29 November

Using liver organoids to study liver disease

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Researchers from the Hubrecht Institute in Utrecht, the Netherlands, and Rockefeller University in New York, USA, have developed a method by which they can grow liver cells into mini-livers in the lab. These mini-livers can be used to study viral infections of the liver (such as hepatitis B and C) and hereditary liver diseases. These mini-livers might replace laboratory animals in studies on possible adverse effects of new drugs and may complement current approaches to liver transplantation. The researchers publish their results in the scientific journal Cell today.

Liver disease
The liver is a chemical factory with a variety of functions, such as the removal of toxins and drugs from the blood, the production of bile for the digestion of fats and the storage of energy in the form of glucose. When the liver is damaged due to a toxin, a virus infection or hereditary disease, its ability to perform these functions decreases. The search for treatment of these diseases is hampered by the lack of a proper laboratory model for the human liver. At the moment, researchers have to use laboratory animals or cells derived from ‘rejected’ transplant-livers. Such human cells can only survive in the lab for a few days. Using this newly developed model, one can learn more about the human liver in health and disease and study the (adverse) effects of drugs more carefully.

Mini livers…
The researchers have developed a method by which liver cells derived from mice or humans can be grown in the lab as ‘liver organoids’ for many months. Because these mini-livers are produced from liver cells, or hepatocytes, they closely resemble the real liver. The cultured human mini-livers are functional when they are transplanted into mice with a hereditary liver disease.

… may lead to new treatment
Virus infections in the liver, such as hepatitis B or C, increase the chance of liver cancer. Ongoing research shows that these diseases can be studied in the cultured mini-livers. In addition, these mini-livers can also be produced using liver cells derived from patients with hereditary liver disease. This could bring possible treatment of these diseases within reach.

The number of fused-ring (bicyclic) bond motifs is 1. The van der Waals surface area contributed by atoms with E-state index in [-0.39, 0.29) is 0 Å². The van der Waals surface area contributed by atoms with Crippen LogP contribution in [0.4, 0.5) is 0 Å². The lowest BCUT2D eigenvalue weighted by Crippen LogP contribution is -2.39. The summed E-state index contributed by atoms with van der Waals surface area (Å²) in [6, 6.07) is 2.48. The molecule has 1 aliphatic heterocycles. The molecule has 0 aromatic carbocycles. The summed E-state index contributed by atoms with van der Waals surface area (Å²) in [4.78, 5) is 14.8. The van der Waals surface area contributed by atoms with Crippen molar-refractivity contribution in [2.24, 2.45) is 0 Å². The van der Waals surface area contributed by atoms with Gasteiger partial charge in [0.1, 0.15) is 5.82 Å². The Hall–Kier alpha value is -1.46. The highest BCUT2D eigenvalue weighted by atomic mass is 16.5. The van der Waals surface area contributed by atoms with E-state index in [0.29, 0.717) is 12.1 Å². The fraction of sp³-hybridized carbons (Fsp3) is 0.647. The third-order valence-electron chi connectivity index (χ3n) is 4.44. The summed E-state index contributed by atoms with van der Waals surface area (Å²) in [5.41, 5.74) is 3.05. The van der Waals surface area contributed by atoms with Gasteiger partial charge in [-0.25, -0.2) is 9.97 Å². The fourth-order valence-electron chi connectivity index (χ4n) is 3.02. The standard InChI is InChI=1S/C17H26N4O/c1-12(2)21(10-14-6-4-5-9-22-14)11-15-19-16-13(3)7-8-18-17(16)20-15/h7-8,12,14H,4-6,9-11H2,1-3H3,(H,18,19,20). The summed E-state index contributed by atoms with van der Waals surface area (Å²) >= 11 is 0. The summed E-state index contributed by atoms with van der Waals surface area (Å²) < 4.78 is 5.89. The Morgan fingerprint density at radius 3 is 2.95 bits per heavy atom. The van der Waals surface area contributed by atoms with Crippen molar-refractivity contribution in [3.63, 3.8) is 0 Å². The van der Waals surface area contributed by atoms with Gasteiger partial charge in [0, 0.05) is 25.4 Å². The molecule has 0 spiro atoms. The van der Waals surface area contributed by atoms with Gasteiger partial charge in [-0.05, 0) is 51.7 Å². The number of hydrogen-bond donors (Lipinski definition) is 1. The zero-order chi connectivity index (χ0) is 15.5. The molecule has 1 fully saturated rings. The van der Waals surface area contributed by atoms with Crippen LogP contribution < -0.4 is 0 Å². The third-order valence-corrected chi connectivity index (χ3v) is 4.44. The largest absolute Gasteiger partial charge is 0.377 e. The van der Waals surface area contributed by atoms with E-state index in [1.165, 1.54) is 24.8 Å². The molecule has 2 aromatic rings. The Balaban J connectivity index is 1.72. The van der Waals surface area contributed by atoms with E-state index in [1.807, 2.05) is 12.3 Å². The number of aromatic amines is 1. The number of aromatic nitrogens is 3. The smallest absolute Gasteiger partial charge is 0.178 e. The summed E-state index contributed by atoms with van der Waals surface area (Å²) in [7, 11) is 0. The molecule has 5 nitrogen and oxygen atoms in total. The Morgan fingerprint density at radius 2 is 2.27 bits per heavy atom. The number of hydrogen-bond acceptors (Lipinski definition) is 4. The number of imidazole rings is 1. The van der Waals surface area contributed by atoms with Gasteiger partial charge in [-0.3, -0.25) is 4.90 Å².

Replacing laboratory animals
The possible harmful effects of new drugs are investigated in toxicological studies. Currently, this research depends heavily on laboratory animals. In collaboration with Stichting Proefdiervrij, a Dutch foundation aimed at eliminating the use of laboratory animals, we have started a study to test the human mini-liver technology as a replacement for toxicological research in laboratory animals.

Long-term expansion of functional mouse and human hepatocytes as 3D organoids. Huili Hu, Helmuth Gehart, Benedetta Artegiani, Carmen Lopez-Iglesias, Florijn Dekkers, Onur Basak, Johan van Es, Susana M. Chuva de Sousa Lopes, Harry Begthel, Jeroen Korving, Maaike van den Born, Chenhui Zou, Corrine Quirk, Luis Chiriboga, Charles M. Rice, Stephanie Ma, Anne Rios, Peter J. Peters, Ype P. de Jong, Hans Clevers. Cell 2018

Prof. dr. Hans Clevers is group leader at the Hubrecht Institute, professor of Molecular Genetics at the University Medical Center Utrecht and Utrecht University and Oncode Investigator.

Dr. Ype de Jong is assistant professor in Gastroenterologiy and Weill Cornell and guest investigator at The Rockefeller University, both in New York.